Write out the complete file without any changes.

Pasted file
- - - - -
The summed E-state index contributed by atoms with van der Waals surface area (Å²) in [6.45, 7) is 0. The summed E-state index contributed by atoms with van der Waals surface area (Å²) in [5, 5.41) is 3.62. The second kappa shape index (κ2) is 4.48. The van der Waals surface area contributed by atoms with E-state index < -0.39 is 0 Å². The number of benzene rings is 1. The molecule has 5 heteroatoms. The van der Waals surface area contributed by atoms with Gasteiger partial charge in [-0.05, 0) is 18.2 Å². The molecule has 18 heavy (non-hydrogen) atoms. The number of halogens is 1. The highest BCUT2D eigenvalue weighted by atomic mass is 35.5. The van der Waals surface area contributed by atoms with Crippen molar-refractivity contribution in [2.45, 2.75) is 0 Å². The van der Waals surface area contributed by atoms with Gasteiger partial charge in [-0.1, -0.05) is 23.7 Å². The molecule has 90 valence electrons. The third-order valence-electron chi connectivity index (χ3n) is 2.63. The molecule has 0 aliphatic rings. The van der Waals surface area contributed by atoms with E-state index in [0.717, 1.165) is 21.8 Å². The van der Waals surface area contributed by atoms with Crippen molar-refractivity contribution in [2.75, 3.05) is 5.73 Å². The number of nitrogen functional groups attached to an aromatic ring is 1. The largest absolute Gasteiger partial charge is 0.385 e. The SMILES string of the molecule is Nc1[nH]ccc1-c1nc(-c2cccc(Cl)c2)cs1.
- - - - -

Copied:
The summed E-state index contributed by atoms with van der Waals surface area (Å²) in [6.45, 7) is 0. The summed E-state index contributed by atoms with van der Waals surface area (Å²) in [5, 5.41) is 3.62. The second kappa shape index (κ2) is 4.48. The van der Waals surface area contributed by atoms with E-state index < -0.39 is 0 Å². The number of benzene rings is 1. The molecule has 5 heteroatoms. The van der Waals surface area contributed by atoms with Gasteiger partial charge in [-0.05, 0) is 18.2 Å². The molecule has 18 heavy (non-hydrogen) atoms. The number of halogens is 1. The highest BCUT2D eigenvalue weighted by atomic mass is 35.5. The van der Waals surface area contributed by atoms with Crippen molar-refractivity contribution in [2.45, 2.75) is 0 Å². The van der Waals surface area contributed by atoms with Gasteiger partial charge in [-0.1, -0.05) is 23.7 Å². The molecule has 90 valence electrons. The third-order valence-electron chi connectivity index (χ3n) is 2.63. The molecule has 0 aliphatic rings. The van der Waals surface area contributed by atoms with E-state index in [0.717, 1.165) is 21.8 Å². The van der Waals surface area contributed by atoms with Crippen molar-refractivity contribution in [2.75, 3.05) is 5.73 Å². The number of nitrogen functional groups attached to an aromatic ring is 1. The largest absolute Gasteiger partial charge is 0.385 e. The SMILES string of the molecule is Nc1[nH]ccc1-c1nc(-c2cccc(Cl)c2)cs1.